The day things began to fall apart, I was on holiday. After my final examination, Mama called to break the news to me.

“Elochukwu,” her voice poured out of the phone into my ears. Hoarse, unlike the calmness in Papa’s voice that comes like a feather titillating one’s ear. “Your father. Nna gi,” she paused to blow her snotty nose, “they’ve imprisoned him.” My happiness deflated at the news. I could remember the phone sliding off my palm, and landing on my thigh. I picked it up immediately. I wanted to reach out to her and yank the bad words off her tongue. “They confiscated our property too. Those people. Ndi obi ojoo,” her voice cracked. The phone bleeped before I could shout Ekwuzina. Her airtime was exhausted. I stared at the screen as if chiding it for being the bearer of such news. From here, I knew things would never remain the same again.

I’d leave Enugu for Umuahia the next day because I wanted to console Mama. To hear her recount the whole story. She’d tell me how it all began, picking each detail the way she picked stones off her beans; from Papa’s false allegation to how the police came, handcuffed him, and confiscated our property. Everything became blurry. My dreams shattered like a pack of dominoes. I realized how circumstances can maim one’s optimism. I, who’d carved a great future ahead of me.

That morning, we vacated our flat because we needed to secure a cheaper one. I held one powerful ammunition with which I’d bring our conditions back to normal – hope. I let hope slaughter my fear, this belief that things can’t turn out well for us again. It showed me a brighter future. The one where we’d move out of this rat-infested room we rented. Hope told me we could be another Job rising like a Phoenix to reclaim what belonged to us.

The next week, I stomped out of the house with my Ghana-must-go bag, which contained the Okrika clothes I intended to sell in the market, slung over my shoulder. I didn’t feel the weight. The only weight I felt was that of my dreams which made me come up with this business idea. I maneuvered through the alleyways, refusing to scrunch my nose at the malodorous smell of urine and mosquito-infested garbage emanating from the gutters. I was learning to get accustomed to this alien smell. So far, my life has known more luxury than suffering. I ruminated over my father’s predicament as I picked my steps towards a curb, where I stood to flag down a keke-napep. My father, my ebullient sturdy man, who a few weeks ago had encouraged me to apply for a UK visa, vowing to give me his best till I become the best.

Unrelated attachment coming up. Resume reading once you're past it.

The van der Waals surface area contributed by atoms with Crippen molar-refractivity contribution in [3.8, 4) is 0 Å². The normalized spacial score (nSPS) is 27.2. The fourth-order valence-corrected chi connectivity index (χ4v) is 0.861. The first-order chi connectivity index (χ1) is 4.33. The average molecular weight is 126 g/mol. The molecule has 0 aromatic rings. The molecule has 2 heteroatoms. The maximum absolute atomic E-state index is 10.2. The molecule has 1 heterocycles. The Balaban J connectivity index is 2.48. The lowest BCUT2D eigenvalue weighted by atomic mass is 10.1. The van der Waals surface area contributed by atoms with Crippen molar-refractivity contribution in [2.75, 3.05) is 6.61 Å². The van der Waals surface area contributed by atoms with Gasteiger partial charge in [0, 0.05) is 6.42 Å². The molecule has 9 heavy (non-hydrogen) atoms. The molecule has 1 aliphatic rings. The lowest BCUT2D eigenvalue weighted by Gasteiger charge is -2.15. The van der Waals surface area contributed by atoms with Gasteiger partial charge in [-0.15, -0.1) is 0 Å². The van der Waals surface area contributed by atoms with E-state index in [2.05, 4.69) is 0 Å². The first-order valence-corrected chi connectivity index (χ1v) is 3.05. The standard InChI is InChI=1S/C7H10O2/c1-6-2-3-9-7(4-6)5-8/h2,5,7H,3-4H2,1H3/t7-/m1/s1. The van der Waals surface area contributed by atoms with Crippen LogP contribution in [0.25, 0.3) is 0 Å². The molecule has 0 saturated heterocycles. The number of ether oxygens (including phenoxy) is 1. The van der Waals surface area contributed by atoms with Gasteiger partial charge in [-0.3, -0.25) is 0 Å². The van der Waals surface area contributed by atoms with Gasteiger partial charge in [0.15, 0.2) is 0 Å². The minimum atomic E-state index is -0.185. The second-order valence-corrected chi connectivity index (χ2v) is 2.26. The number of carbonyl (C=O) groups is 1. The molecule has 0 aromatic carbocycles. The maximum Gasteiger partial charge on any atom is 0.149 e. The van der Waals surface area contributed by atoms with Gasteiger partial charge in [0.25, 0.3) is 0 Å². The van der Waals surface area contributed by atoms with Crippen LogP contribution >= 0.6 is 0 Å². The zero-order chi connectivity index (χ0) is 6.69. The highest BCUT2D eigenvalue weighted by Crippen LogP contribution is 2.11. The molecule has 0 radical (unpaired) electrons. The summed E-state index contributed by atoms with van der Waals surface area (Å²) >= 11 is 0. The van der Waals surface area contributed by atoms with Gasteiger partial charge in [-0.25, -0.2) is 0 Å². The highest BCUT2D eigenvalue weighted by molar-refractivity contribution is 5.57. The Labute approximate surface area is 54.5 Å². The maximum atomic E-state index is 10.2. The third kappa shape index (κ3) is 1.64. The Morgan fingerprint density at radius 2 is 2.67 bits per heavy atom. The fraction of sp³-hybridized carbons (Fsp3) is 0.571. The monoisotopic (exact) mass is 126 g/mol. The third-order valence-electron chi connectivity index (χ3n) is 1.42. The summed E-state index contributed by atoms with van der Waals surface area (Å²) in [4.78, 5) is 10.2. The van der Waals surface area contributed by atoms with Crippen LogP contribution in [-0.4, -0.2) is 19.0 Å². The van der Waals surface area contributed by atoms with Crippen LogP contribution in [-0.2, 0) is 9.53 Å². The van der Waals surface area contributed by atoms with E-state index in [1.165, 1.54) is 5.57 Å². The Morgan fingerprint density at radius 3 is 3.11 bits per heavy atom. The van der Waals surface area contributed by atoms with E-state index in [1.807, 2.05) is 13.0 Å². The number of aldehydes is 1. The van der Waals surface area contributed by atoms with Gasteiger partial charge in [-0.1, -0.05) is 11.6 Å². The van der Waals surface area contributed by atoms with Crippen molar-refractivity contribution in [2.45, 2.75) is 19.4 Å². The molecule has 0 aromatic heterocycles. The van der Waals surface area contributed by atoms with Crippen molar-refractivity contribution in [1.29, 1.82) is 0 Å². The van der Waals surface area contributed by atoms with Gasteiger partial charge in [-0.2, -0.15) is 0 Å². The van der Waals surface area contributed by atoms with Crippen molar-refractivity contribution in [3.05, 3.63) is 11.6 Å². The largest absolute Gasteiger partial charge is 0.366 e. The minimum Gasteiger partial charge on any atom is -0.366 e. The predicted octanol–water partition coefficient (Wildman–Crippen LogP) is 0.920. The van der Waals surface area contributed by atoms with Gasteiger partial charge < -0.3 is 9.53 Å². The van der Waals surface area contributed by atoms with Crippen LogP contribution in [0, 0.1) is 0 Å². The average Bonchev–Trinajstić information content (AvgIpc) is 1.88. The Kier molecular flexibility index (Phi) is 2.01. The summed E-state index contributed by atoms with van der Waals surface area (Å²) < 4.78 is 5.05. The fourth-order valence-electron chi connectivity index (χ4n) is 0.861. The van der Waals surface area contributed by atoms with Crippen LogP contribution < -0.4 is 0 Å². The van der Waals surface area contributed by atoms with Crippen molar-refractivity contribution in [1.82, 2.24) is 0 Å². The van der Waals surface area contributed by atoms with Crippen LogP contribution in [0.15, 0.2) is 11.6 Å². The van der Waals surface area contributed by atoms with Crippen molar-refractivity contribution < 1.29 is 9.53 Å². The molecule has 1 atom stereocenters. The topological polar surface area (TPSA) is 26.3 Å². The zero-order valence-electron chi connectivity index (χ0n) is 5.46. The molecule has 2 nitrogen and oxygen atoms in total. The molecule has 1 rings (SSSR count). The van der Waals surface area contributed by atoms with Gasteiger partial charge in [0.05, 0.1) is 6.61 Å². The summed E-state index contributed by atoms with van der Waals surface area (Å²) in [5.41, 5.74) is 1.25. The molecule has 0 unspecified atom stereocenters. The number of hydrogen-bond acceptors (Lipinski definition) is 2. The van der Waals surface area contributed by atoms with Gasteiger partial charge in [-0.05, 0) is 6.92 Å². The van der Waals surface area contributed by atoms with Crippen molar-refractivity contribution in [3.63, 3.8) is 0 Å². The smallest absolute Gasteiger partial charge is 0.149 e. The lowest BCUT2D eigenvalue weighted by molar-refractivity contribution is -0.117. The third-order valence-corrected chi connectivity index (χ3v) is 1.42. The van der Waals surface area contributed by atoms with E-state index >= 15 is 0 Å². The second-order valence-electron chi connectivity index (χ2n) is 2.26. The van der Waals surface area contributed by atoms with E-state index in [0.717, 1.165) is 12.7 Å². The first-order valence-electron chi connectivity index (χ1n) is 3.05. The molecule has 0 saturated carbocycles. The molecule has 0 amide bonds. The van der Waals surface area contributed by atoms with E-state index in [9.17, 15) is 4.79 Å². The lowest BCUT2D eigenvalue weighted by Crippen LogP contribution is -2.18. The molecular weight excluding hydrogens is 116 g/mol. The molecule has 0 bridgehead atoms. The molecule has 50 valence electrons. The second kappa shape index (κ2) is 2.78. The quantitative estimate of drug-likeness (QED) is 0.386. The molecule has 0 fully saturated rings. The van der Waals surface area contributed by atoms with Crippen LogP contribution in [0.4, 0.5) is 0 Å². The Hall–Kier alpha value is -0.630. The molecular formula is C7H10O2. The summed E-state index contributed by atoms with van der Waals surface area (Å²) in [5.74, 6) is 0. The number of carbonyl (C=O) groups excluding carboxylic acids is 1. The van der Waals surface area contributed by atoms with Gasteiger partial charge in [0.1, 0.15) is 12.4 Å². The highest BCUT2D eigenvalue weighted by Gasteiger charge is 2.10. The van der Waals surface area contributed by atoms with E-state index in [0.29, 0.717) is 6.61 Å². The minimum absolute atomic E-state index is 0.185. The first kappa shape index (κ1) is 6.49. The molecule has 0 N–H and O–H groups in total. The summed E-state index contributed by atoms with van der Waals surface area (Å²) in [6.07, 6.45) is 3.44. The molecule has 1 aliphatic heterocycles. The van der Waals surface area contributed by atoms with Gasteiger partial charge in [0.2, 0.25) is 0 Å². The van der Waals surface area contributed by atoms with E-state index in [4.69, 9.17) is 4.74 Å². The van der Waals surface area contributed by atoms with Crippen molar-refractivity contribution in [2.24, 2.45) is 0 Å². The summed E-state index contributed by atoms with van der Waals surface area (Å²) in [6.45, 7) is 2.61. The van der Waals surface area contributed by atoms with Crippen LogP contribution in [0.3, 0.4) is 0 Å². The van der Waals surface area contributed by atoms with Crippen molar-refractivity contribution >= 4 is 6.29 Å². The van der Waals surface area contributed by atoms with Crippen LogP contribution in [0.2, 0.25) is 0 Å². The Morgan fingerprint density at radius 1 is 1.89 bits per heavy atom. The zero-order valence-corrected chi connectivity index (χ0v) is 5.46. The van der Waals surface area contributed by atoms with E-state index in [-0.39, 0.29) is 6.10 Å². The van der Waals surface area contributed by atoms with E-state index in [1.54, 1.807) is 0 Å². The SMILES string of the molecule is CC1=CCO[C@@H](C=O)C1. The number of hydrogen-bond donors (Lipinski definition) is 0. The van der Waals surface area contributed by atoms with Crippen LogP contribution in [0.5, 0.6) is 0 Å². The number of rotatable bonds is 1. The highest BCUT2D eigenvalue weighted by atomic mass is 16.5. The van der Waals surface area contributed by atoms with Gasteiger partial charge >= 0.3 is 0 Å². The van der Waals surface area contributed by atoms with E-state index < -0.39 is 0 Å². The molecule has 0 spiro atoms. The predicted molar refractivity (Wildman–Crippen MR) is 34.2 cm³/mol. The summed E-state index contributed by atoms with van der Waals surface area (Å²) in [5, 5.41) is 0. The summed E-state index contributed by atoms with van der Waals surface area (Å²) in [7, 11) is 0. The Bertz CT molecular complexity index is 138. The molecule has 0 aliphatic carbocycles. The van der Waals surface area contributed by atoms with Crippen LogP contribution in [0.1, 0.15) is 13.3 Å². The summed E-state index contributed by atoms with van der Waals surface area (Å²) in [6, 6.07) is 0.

Why do bad things happen to good people? Does God delight in their sufferings? If not, why then will he permit them to suffer?

Tears were brimming in my eyes. Specks of it found their way down my cheeks. But I was fast enough to wipe them before the curious eyes of passers-by darted towards my direction. At that instant, my eyes caught sight of a keke-napep gliding to a halt. I rushed towards it and inadvertently stepped on a woman who had had her child strapped on her back and a ware resting comfortably on her head. “You no dey see road abi? Mumu. Anu ofia,” she cursed in her thick Igbo accent.
“Sorry ma. No vex biko,” I apologized, rushing to meet the keke-napep. I sat between two drowsy men, squeezed in between like a hastily made sandwich. Smell of wet unshaven armpits flooded my nostrils. I let my mind flounder around the event that led to my father’s imprisonment.

He was accused of embezzlement — a set-up by his colleagues who have been nursing resentment towards him for refusing to be part of their immoral deeds in the company. They cooked up lies which they injected into the general manager’s bones. Next thing, he was bundled by the police, who demanded a whopping sum of money for his release. To them, part of the money would be used to settle the embezzled sum. Since we couldn’t afford the money, they confiscated our property too.

I knew this would thwart my plan of joining my friends who had gone abroad to find their future, as all my father’s savings had been reserved for sponsoring that dream. We needed money to bail him out and Mama’s petty trading business wouldn’t sustain either of us. Saddled with a new financial responsibility, I decided to take up the okrika business to make ends meet.

On reaching the market, I alighted and secured a position on the ground where I spread a sack bag and strewn the okrika clothes on it. “Grade one Okrika, this one pass bend down select oo, oyibo never wear am well,” I shouted, ringing my bell at intervals and beckoning potential customers for patronage. Soon, the place began to brim with people, bending to make their choices.

As the days crawled into weeks and weeks into months, I upgraded my okrika business and recorded much profit. Profit big enough to bail Papa out of prison. Big enough to enable me to apply for my dream UK visa.


“Papa. Ogadimma uzo. It shall be well again,” I affirmed the evening he returned home, peering lovingly into his brown eyes. He nodded childishly and embraced me into his now lean arms. Two specks of tears escaped his eyes which had become sunken from many months of solitary confinement. I watched my man cry. Smiles creased my brows as I pictured myself in London, where I’d make money. Big money. Enough to banish tears from his face for life. Big enough to secure his comfort.











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